When setting goals and expectations, Concannon asks his players to ask themselves one important question:

“What can I do to help the team this season?’

Answering this question gets the player's mindset focused on the team and what they need to do to improve individually to help the team succeed. It links the team and individual expectations and goals together in a way that is both team and player focused.

For example, the soccer team might need more players that can cross the ball with both feet to help create scoring chances in front of the goal. A right-footed player might realize that if she works on improving her left-footed crossing, she can help her team and herself. She will give her team a better chance to win games, and she’ll get more playing time because her skills directly assist the needs of the team.

“We have found this process of asking this simple question to be a critical variable that helps establish team and player expectations and assists in the goal-setting process for the season,” Concannon says.

This is also true in wrestling, says Joe Uccellini, Co-State Head Coach/Cadet Director for New York USA Wrestling and owner of the Curby 3 Style Wrestling Club in Troy, New York.

Even though wrestling is an individual sport, focusing on helping the team creates a stronger culture and a wrestling room where everyone is focused on success, and helping others achieve success. Be a good training partner. Push your teammate. Support them. Be a good listener. These are all part of a strong culture and helps breed success.

At the start of each season Uccellini asks wrestlers to write down their "why." Why did you join wrestling? To make friends? To be an Olympic Champion?

“As a coach I want to know why they are in the room,” says Uccellini. “If it's to make friends that is great, but I hope that I do such a great job delivering the sport to them that they change the why to Olympic Champion.”

But every kid is in wrestling for various reasons, and Uccellini understands that. So he changes his approach with athletes based on their why. Athletes are also encouraged—not forced—to write down small goals, says Uccellini. Some may focus on saying the want to improve on top, bottom, in neutral, or overall technique.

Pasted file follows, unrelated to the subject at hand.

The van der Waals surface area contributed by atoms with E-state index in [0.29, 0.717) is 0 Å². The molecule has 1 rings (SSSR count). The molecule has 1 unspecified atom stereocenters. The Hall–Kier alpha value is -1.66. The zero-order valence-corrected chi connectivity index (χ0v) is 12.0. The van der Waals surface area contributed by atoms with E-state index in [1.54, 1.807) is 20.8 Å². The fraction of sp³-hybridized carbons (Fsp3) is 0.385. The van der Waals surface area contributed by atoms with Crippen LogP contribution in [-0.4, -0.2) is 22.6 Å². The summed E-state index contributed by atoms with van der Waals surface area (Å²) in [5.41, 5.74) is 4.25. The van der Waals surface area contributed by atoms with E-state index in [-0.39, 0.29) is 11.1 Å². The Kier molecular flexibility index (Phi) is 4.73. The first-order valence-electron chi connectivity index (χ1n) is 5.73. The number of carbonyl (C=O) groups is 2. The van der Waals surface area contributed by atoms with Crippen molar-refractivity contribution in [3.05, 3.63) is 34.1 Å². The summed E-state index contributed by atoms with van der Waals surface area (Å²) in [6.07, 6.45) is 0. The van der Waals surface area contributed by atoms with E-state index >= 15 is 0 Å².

“Some may want to be able to hit a double leg on anyone, or be able to better defend double legs,” says Uccellini. “A specific goal will help the athlete and coach specifically develop plans for the wrestler to achieve these goals.”

Reviewing film after each match is a great way to visually review progress, adds Uccellini. As wrestlers continue to achieve specific targeted goals, their bigger goals (winning tournaments and state championships) feel like they are more attainable.

“When wrestlers feel like they have tangible evidence that they are improving it can make the sport more enjoyable for them,” says Uccellini. “That energy is great for the culture of the room.”

And just because expectations and goals are set early in the season doesn't mean they can't be changed throughout the course of a season. They should always be reviewed.

“I invite my wrestlers to hand in their own goal sheet with specific short term goals, especially in areas they want to improve on, and long term goals, like a state championship,” Uccellini says. “We have a goal wall in the office with check boxes for them to check as they achieve goals throughout the season.  Evaluation is as important as setting goals.”

Whatever one's expectations, make sure it’s the wrestlers expectations, not the parents.

“Kids should wrestle for themselves, not the parent or coach,” says Uccellini. “If kids realize you care about them they are more likely to care for themselves. If they feel like you want the goal more then they do they may question the whole process. Remember sports are supposed to be fun.”